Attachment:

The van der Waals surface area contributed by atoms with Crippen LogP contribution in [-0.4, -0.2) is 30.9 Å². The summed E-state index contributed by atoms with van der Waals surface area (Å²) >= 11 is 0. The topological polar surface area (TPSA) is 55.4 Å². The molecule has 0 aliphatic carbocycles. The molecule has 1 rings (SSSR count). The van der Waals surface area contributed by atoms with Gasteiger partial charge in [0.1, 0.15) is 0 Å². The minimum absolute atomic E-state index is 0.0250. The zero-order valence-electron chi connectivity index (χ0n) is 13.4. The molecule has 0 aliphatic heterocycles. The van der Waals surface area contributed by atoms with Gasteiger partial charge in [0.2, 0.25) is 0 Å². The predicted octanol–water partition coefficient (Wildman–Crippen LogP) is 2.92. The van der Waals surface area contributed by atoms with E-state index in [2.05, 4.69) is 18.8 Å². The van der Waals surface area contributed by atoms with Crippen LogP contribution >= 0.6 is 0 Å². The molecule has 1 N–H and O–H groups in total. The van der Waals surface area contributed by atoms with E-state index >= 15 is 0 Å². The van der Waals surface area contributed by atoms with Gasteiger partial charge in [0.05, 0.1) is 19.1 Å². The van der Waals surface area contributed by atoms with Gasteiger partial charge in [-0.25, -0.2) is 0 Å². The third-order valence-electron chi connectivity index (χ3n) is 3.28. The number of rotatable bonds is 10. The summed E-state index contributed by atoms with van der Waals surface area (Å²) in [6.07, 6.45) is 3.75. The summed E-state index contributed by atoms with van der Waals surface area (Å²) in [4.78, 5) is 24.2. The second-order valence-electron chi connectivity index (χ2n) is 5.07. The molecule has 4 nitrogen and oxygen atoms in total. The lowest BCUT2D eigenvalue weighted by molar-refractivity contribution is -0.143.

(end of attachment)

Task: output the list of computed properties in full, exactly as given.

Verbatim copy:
The van der Waals surface area contributed by atoms with Crippen LogP contribution in [-0.4, -0.2) is 30.9 Å². The summed E-state index contributed by atoms with van der Waals surface area (Å²) >= 11 is 0. The topological polar surface area (TPSA) is 55.4 Å². The molecule has 0 aliphatic carbocycles. The molecule has 1 rings (SSSR count). The van der Waals surface area contributed by atoms with Gasteiger partial charge in [0.1, 0.15) is 0 Å². The minimum absolute atomic E-state index is 0.0250. The zero-order valence-electron chi connectivity index (χ0n) is 13.4. The molecule has 0 aliphatic heterocycles. The van der Waals surface area contributed by atoms with Gasteiger partial charge in [0.2, 0.25) is 0 Å². The predicted octanol–water partition coefficient (Wildman–Crippen LogP) is 2.92. The van der Waals surface area contributed by atoms with E-state index in [2.05, 4.69) is 18.8 Å². The van der Waals surface area contributed by atoms with Crippen LogP contribution >= 0.6 is 0 Å². The molecule has 1 N–H and O–H groups in total. The van der Waals surface area contributed by atoms with E-state index >= 15 is 0 Å². The van der Waals surface area contributed by atoms with Gasteiger partial charge in [0.05, 0.1) is 19.1 Å². The van der Waals surface area contributed by atoms with Gasteiger partial charge in [-0.25, -0.2) is 0 Å². The third-order valence-electron chi connectivity index (χ3n) is 3.28. The number of rotatable bonds is 10. The summed E-state index contributed by atoms with van der Waals surface area (Å²) in [6.07, 6.45) is 3.75. The summed E-state index contributed by atoms with van der Waals surface area (Å²) in [4.78, 5) is 24.2. The second-order valence-electron chi connectivity index (χ2n) is 5.07. The molecule has 4 nitrogen and oxygen atoms in total. The lowest BCUT2D eigenvalue weighted by molar-refractivity contribution is -0.143.